Mexican Women Jump-Start Businesses With New Program
Standing behind a bright pink poster of a giant sprinkled doughnut, Halina Fimbres pressed samples into the hands of passersby.
"You have to try this one. It's a like a cinnamon roll, but in a doughnut. It's delicious," she said. "Enjoy it!"
Fimbres is a 31-year-old entrepreneur who started her doughnut-making business Creizy Donuts in Nogales, Sonora just over a year ago. She's said she thinks her's is the only doughnut shop on either side of the border in Ambos Nogales, or both Nogales.
“If you’re looking for donuts you have to go to Tucson. But now you have donuts in Nogales," she said.
That’s made her business popular. That and her lower-fat-but-just-as-tasty recipe, she said.
So when she heard about a free entrepreneurship program being offered to women in northern Sonora, she said she knew it was a chance to help her business grow.
“I got to find a way to make a lot of Creizy Donut in Sonora. In Nogales, maybe in Hermosillo the capital of Sonora. And why not in Nogales, Arizona, right?”
Why not go international and sell her donuts north of the border, too, she said. Because these days, she’s dreaming of bigger things for herself.
Fimbres was one of 28 women presenting their businesses at a trade show at the museum of art in Nogales, Sonora, in early April. They’re the first cohort of graduates from the McGuire Mexico Scholars program. It’s a partnership between the McGuire Center for Entrepreneurship in the University of Arizona Eller College of Management and the U.S Consulate in Nogales, Sonora.
“I think it’s an important time in Mexico-US relations, and I think it’s an important time to reach out and sort of hold hands," said Consul General Viginia Staab. "We are so much stronger working together. ”
Staab said the program is funded with a small grant from the State Department with the goal of helping to empower women. Especially those who wouldn’t usually have access to this kind of training.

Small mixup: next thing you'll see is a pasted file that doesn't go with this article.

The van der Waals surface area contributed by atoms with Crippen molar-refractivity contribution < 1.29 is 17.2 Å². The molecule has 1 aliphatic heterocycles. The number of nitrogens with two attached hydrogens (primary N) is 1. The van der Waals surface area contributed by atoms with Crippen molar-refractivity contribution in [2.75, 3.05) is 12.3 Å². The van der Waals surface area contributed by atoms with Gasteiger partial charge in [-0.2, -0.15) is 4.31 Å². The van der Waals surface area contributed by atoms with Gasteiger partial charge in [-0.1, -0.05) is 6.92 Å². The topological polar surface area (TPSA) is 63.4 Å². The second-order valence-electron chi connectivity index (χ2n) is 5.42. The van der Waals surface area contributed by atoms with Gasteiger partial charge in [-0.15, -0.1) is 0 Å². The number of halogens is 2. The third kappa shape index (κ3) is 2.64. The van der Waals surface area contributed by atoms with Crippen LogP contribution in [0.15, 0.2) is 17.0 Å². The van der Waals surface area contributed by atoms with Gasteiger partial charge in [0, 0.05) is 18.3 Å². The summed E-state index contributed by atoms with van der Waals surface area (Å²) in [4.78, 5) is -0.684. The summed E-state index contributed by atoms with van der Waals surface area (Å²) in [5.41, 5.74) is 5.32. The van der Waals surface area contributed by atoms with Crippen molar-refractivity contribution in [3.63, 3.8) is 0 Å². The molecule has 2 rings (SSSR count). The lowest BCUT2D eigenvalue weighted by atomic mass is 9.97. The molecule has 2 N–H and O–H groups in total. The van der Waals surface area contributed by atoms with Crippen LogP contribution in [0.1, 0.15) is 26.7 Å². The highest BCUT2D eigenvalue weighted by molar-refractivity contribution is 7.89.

"Our goal is to reach as many women as possible who are in need. It’s not really to focus on a select few," she said.
More than 2,000 women applied for this first round of classes, she said. The 35 who were chosen, and their businesses, are diverse.
There was Mary Chincillas from Santa Ana, Sonora. She's a mother of two who’s growing her chorizo-making business.
Jacqueline Chavez, a 27-year-old engineer who’s creating an online pet-sitting business called BFFPET.
And Lizette Duran, an aspiring optometrist from Caborca, Sonora. She took a 5 a.m. bus to Nogales every Saturday morning for eight weeks to make it to the six-hour class.
And she’s not the only one. Dora Gonzalez spent 48 hours traveling on buses each weekend to drop her kids off with family in neighboring state of Chihuahua, Mexico before the class.
"It was a huge journey," she said. "But it was worth it, I think it was worth it. Something good has to come out of all of this."
She’s in the process of starting a preschool with a focus on connecting kids to nature.
At a table outside, Ana Selena Bustamante and her sister Fernanda were also had nature-focused business. They’re turning their family ranch into an ecotourism destination. Visitors can ride horses, make cheese and bread and have an authentic Sonoran ranching experience, they say.
Initially the sisters were working on two different businesses. But during the class, they decided to team up.
I asked them hard working together. They both laughed.
"It was ... a complete challenge," Fernanda said.
"Yes!” Ana Selena agreed.
But it’s also exciting. They created a business plan and started advertising on social media. At the event, they were getting ready to make a listing on Airbnb.
Fernanda, a teacher, says she’s also helping a friend start a coffee shop.
“And I said, 'Hey, Mariana, you have to see what I learned.’ I’m sharing my knowledge," she said.
That's kind of knowledge-sharing and networking is exactly what instructor Carlos Alsua wants to see from the class.
“We’re trying to create connections for the future," said Alsua, a professor in the McGuire Center for Entrepreneurship at the University of Arizona. “And I think it’s happening. It is happening.”
He said the women are graduating into a sorority of sorts. A network of women entrepreneurs who support each other.
He said seeing these women succeed in their businesses is "a reminder of why I got into this profession in the first place," he said.
He hopes this course is just one way of bringing together people from the United States and Mexico to make to something positive.
“On both sides of the border we are doing some great amazing things," he said.